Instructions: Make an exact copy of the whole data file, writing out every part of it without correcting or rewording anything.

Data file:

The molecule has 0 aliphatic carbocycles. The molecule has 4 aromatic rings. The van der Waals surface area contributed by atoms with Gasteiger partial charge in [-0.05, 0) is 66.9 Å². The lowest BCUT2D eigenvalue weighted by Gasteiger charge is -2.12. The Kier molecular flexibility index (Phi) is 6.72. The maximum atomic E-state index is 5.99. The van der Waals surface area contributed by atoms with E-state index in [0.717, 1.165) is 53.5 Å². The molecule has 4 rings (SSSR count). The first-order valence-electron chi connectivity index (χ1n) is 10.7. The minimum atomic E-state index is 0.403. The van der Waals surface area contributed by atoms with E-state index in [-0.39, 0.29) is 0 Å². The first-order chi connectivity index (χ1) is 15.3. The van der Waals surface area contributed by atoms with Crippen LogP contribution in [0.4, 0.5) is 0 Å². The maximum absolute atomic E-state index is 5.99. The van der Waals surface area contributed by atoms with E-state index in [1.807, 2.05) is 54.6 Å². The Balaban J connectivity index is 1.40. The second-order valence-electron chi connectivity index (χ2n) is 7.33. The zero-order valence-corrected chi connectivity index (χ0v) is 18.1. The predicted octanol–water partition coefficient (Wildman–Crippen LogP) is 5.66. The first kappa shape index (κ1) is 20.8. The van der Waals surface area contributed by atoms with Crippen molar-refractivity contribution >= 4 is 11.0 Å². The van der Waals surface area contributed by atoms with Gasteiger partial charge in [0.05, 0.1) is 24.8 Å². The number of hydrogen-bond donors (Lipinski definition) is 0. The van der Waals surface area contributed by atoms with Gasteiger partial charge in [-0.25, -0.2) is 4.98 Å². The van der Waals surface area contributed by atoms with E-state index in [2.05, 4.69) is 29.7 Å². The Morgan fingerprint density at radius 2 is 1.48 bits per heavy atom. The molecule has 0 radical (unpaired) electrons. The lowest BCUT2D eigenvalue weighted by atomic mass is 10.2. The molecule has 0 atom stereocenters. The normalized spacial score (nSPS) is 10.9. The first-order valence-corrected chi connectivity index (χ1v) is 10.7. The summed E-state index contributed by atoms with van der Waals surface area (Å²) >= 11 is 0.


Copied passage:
The molecule has 0 aliphatic carbocycles. The molecule has 4 aromatic rings. The van der Waals surface area contributed by atoms with Gasteiger partial charge in [-0.05, 0) is 66.9 Å². The lowest BCUT2D eigenvalue weighted by Gasteiger charge is -2.12. The Kier molecular flexibility index (Phi) is 6.72. The maximum atomic E-state index is 5.99. The van der Waals surface area contributed by atoms with E-state index in [0.717, 1.165) is 53.5 Å². The molecule has 4 rings (SSSR count). The first-order valence-electron chi connectivity index (χ1n) is 10.7. The minimum atomic E-state index is 0.403. The van der Waals surface area contributed by atoms with E-state index in [-0.39, 0.29) is 0 Å². The first-order chi connectivity index (χ1) is 15.3. The van der Waals surface area contributed by atoms with Crippen LogP contribution in [0.4, 0.5) is 0 Å². The maximum absolute atomic E-state index is 5.99. The van der Waals surface area contributed by atoms with E-state index in [1.807, 2.05) is 54.6 Å². The Balaban J connectivity index is 1.40. The second-order valence-electron chi connectivity index (χ2n) is 7.33. The zero-order valence-corrected chi connectivity index (χ0v) is 18.1. The predicted octanol–water partition coefficient (Wildman–Crippen LogP) is 5.66. The first kappa shape index (κ1) is 20.8. The van der Waals surface area contributed by atoms with Crippen molar-refractivity contribution >= 4 is 11.0 Å². The van der Waals surface area contributed by atoms with Gasteiger partial charge in [0.05, 0.1) is 24.8 Å². The number of hydrogen-bond donors (Lipinski definition) is 0. The van der Waals surface area contributed by atoms with Gasteiger partial charge in [-0.25, -0.2) is 4.98 Å². The van der Waals surface area contributed by atoms with E-state index in [2.05, 4.69) is 29.7 Å². The Morgan fingerprint density at radius 2 is 1.48 bits per heavy atom. The molecule has 0 radical (unpaired) electrons. The lowest BCUT2D eigenvalue weighted by atomic mass is 10.2. The molecule has 0 atom stereocenters. The normalized spacial score (nSPS) is 10.9. The first-order valence-corrected chi connectivity index (χ1v) is 10.7. The summed E-state index contributed by atoms with van der Waals surface area (Å²) >= 11 is 0.